MVP, Best Rookie, Biggest Comeback, more

Rory McIlroy is among this column’s very important winners.

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There is arguably no sport with a worse grasp on the concept of an “offseason” than professional golf.

Take, for instance, the DP World Tour, which wrapped up its 2022 season in dramatic fashion at its Tour Championship on Sunday. That same tour began its new season…today. At two different tournaments, one in Australia and another in South Africa.

The PGA Tour had a full summer vacation by comparison, with no tournament golf played between the dates of Aug. 28 (the final round of the Tour Championship) and Sept. 15 (the first round of the Fortinet Championship). That meant a whole two weeks off before the new campaign.

This will change next year; the PGA Tour has wised up to this silliness (imagine wrapping up the Super Bowl and then starting the next regular season in late February) and will shift its 2024 calendar so that the season doesn’t begin until January. In the meantime, though, we have one last fall season to celebrate, and critique. Which means it’s time to hand out awards.

Jon Rahm, Joel Dahmen and Harry Higgs at the WM Phoenix Open, Jordan Spieth at the Travelers Championship, Jay Monahan and Keith Pelley (clockwise from top left).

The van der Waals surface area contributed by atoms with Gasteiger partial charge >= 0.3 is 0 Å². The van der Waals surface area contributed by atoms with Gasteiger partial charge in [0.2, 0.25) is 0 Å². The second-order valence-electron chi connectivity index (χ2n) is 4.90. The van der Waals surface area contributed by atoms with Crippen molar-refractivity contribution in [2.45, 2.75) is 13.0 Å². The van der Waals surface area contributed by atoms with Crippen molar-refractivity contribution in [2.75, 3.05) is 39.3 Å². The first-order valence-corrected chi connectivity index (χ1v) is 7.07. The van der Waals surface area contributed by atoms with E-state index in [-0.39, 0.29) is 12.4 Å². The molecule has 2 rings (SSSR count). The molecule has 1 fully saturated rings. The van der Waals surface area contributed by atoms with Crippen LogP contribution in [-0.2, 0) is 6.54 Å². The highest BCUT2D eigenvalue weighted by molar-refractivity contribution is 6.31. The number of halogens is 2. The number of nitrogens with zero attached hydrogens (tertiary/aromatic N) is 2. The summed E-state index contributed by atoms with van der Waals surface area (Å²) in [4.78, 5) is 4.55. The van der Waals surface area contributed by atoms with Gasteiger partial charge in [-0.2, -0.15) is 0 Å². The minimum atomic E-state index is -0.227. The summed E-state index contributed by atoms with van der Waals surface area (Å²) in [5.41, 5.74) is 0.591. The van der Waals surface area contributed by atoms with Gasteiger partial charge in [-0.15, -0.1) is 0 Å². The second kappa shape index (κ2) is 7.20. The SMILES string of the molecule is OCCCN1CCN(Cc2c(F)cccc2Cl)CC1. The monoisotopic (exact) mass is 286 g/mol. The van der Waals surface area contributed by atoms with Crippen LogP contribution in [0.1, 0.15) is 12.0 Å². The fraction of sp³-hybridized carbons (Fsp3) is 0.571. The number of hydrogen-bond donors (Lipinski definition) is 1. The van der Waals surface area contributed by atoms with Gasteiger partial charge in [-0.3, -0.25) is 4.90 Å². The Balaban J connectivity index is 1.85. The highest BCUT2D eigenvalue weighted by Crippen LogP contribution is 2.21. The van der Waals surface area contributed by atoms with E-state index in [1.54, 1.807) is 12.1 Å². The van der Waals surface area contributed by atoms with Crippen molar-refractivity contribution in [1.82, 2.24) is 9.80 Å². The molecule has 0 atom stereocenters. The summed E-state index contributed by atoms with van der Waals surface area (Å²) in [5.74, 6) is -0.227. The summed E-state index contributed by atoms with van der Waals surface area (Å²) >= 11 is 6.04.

Winners and Losers from the PGA Tour’s reimagined schedule


Dylan Dethier

The fun — and ridiculousness — of this exercise is that we’re not exactly dealing with a large sample size. If the season were to end today, the following players wouldn’t qualify for the FedEx Cup Playoffs: Cameron Young (No. 134 in the standings), Shane Lowry (No. 142), Kevin Kisner (No. 153), Justin Thomas (No. 172), Webb Simpson (T189) and Jordan Spieth (T189). Will Zalatoris hasn’t played an event. Neither has Adam Scott. Nor Daniel Berger. Nor Tiger Woods. Several other top pros have played only once. So it’s time to celebrate the fellas that have played. Now, to the red carpet!


Winners: Max Homa and Rory McIlroy

Certain players like certain golf courses, so it makes sense when the same guys play well at the same venues every year. Still, it’s so hard to actually win that we’re amazed whenever anyone defends their title. It didn’t take long before it happened this fall; Max Homa showed up to the first event of the year, the Fortinet Championship, and did the same thing he did in 2021: left Napa with a trophy in his suitcase. He arrived in Charlotte at 2 a.m. the next day to kick off his Presidents Cup week in style.

A month later, McIlroy did the same thing at the CJ Cup: arrived a champion and left a champion. His victory came with a nice perk: the title of World No. 1.

Three interesting sidenotes: First, McIlroy’s defense actually came at a different course (Congaree on Hilton Head, S.C.) than his 2021 win (Summit Club, Las Vegas). McIlroy had also defended his Canadian Open title earlier in the summer, also at a different course (St. George’s rather than Hamilton).